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Latitude: 50.0898 / 50°5'23"N
Longitude: -5.0945 / 5°5'40"W
OS Eastings: 178749.316397
OS Northings: 25660.913393
OS Grid: SW787256
Mapcode National: GBR ZC.MGXZ
Mapcode Global: FRA 086S.52X
Entry Name: Part of a promontory fort with Civil War fieldworks known as Little Dennis
Scheduled Date: 29 November 1957
Source: Historic England
Source ID: 1004431
English Heritage Legacy ID: CO 437
Civil Parish: St. Anthony-in-Meneage
Traditional County: Cornwall
Lieutenancy Area (Ceremonial County): Cornwall
Church of England Parish: St Anthony-in-Meneage
Church of England Diocese: Truro
This monument includes the part of a promontory fort containing Civil War fieldworks, situated on the north eastern section of the coastal headland known as Dennis Head. The promontory fort survives as the northern end of a rampart with its outer rock cut ditch towards the centre of the headland which defined the western side of the fort and the northern half of the interior. The name Little Dennis is derived from the Cornish 'Dynas' meaning fort. In the mid-18th century Borlase noted 'an old vallum', which he believed to be Roman, stretching from sea to sea on the western side of the headland, and the 1813 Ordnance Survey map depicts the earthwork crossing the centre of the headland from north to south. Col. Vyvyan in 1909-10 suggested the defences were part of the Civil War fortifications, although the Victoria County History of 1906 also gave prehistoric origins describing it as a cliff castle. Within the enclosed area of the promontory fort are a number of surviving Civil War fieldworks which include a roughly-square shaped fort with projecting bastions, a battery to the north east defined by banks and further protective ditches and outworks with projecting bastions to the west. The Civil War fortifications were built by the Royalists in 1643 - 4 and were surrendered to Parliament in 1646. These fieldworks are extremely well documented amongst the papers of the Vyvyans of Trelowarren with records and sketches detailing the planning, construction and manning of the fort which were transcribed and published by Col. Vyvyan. He described the planned fortifications as including a five-sided fort at the centre with breastworks along the northern edge of the promontory and a cross work with a gate tower and outwork to the north west, although the surviving remains differ from these original plans. Within the fort was a reputed chapel measuring approximately 12m long by 6m wide of which only low walls survive and it is shown on a plan of 1910.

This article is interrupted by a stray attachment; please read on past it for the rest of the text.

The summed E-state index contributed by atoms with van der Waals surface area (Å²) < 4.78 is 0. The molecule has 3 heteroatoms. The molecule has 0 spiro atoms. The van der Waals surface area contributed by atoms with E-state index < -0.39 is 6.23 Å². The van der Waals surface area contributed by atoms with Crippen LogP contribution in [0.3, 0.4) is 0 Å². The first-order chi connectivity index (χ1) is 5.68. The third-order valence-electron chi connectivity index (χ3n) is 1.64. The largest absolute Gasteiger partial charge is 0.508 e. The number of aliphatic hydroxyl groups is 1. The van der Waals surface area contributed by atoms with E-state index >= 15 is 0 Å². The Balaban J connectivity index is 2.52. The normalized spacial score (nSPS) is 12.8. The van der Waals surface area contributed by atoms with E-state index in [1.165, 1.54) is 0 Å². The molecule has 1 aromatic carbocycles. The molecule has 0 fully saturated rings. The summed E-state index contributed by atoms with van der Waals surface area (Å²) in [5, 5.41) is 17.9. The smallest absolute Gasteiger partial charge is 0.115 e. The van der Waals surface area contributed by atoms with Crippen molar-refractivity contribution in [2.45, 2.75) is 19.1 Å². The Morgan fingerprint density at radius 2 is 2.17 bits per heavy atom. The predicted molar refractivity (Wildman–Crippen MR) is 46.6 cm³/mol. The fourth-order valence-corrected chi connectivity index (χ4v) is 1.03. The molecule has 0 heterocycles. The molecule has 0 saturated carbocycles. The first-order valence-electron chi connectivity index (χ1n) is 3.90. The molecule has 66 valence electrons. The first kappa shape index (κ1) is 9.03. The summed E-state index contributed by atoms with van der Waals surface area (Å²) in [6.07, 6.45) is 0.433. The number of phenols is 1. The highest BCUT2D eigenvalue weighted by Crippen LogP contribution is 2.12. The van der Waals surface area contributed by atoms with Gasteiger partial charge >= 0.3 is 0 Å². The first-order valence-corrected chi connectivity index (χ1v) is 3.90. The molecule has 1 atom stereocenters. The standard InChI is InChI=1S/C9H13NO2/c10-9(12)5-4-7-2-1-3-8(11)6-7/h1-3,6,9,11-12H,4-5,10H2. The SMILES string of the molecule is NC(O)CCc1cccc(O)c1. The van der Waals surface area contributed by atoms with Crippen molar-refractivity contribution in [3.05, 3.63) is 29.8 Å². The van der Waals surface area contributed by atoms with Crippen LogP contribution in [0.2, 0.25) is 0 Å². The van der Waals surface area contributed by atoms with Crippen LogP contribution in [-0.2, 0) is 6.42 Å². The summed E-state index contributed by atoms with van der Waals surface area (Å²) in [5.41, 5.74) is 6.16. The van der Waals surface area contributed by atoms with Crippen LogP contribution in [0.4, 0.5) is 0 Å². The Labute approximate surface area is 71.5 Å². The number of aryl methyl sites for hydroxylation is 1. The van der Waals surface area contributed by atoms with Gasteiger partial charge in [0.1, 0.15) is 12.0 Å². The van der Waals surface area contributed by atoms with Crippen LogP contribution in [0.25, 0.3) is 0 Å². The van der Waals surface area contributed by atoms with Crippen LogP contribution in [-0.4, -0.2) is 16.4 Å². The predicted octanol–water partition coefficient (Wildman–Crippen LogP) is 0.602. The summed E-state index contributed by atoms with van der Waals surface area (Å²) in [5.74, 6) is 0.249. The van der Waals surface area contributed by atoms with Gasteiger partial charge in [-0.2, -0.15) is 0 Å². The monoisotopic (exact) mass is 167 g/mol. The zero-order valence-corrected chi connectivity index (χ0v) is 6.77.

PastScape Monument No:-426909
Source: Historic England
Promontory forts are a type of hillfort in which conspicuous naturally defended sites are adapted as enclosures by the construction of one or more earth or stone ramparts placed across the neck of a spur in order to divide it from the surrounding land. The ramparts and accompanying ditches formed the main artificial defence, but timber palisades may have been erected along the cliff edges. The interior of the fort was used intensively for settlement and related activities, and evidence for round houses together with the remains of buildings used for storage and enclosures for animals can be expected. Promontory forts are generally Iron Age in date, most having been constructed and used between the sixth century BC and the mid-first century AD. They are regarded as settlements of high status occupied on a permanent basis and their choice of location had as much to do with display as defence. Promontory forts are rare nationally with less than 100 recorded examples. They are important for understanding the nature of social organisation in the later prehistoric period.
The battles and sieges of the English Civil War (1642-52) between King and Parliament were the last major active military campaigns to be undertaken on English soil. Fieldworks are earthworks which were raised during the military campaigns to provide temporary protection for infantry or to act as gun emplacements. The earthworks, which may have been reinforced with revetting and palisades, consisted of banks and ditches and varied in complexity from simple breastworks to complex systems of banks and interconnecting trenches. They have been recognised to be unique in representing the only evidence on the ground of military campaigns fought in England since the introduction of guns. There are some 150 surviving examples of fieldworks nationally. The earthwork part of the promontory fort, with Civil War fieldworks, known as Little Dennis survive well and will contain archaeological and environmental evidence relating to the settlement, agricultural practices and strategic importance of this headland throughout its complex history.
Source: Historic England
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